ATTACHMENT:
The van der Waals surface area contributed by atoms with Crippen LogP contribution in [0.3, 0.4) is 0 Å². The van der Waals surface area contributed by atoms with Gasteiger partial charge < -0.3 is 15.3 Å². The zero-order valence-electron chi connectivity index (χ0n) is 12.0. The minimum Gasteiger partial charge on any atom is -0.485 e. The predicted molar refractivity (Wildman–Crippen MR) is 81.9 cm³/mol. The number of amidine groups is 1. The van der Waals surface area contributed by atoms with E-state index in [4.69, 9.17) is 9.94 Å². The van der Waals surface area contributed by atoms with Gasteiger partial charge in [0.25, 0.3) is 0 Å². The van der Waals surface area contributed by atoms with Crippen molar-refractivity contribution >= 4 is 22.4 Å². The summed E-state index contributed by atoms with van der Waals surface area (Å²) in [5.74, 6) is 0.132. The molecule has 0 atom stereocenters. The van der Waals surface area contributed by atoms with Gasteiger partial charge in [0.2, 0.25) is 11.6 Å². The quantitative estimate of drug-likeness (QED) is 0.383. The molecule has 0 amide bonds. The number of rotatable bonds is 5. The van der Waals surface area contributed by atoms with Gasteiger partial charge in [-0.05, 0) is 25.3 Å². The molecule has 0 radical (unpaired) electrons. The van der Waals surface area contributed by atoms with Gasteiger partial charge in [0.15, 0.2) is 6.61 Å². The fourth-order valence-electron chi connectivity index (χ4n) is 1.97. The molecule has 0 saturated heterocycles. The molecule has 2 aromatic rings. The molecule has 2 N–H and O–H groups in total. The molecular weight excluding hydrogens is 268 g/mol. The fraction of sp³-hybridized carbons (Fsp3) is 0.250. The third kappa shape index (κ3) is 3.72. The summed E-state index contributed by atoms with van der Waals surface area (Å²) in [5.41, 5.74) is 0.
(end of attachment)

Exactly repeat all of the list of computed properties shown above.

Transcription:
The van der Waals surface area contributed by atoms with Crippen LogP contribution in [0.3, 0.4) is 0 Å². The van der Waals surface area contributed by atoms with Gasteiger partial charge < -0.3 is 15.3 Å². The zero-order valence-electron chi connectivity index (χ0n) is 12.0. The minimum Gasteiger partial charge on any atom is -0.485 e. The predicted molar refractivity (Wildman–Crippen MR) is 81.9 cm³/mol. The number of amidine groups is 1. The van der Waals surface area contributed by atoms with E-state index in [4.69, 9.17) is 9.94 Å². The van der Waals surface area contributed by atoms with Gasteiger partial charge in [0.25, 0.3) is 0 Å². The van der Waals surface area contributed by atoms with Crippen molar-refractivity contribution >= 4 is 22.4 Å². The summed E-state index contributed by atoms with van der Waals surface area (Å²) in [5.74, 6) is 0.132. The molecule has 0 atom stereocenters. The van der Waals surface area contributed by atoms with Gasteiger partial charge in [0.2, 0.25) is 11.6 Å². The quantitative estimate of drug-likeness (QED) is 0.383. The molecule has 0 amide bonds. The number of rotatable bonds is 5. The van der Waals surface area contributed by atoms with Gasteiger partial charge in [-0.05, 0) is 25.3 Å². The molecule has 0 radical (unpaired) electrons. The van der Waals surface area contributed by atoms with Gasteiger partial charge in [0.15, 0.2) is 6.61 Å². The fourth-order valence-electron chi connectivity index (χ4n) is 1.97. The molecule has 0 saturated heterocycles. The molecule has 2 aromatic rings. The molecule has 2 N–H and O–H groups in total. The molecular weight excluding hydrogens is 268 g/mol. The fraction of sp³-hybridized carbons (Fsp3) is 0.250. The third kappa shape index (κ3) is 3.72. The summed E-state index contributed by atoms with van der Waals surface area (Å²) in [5.41, 5.74) is 0.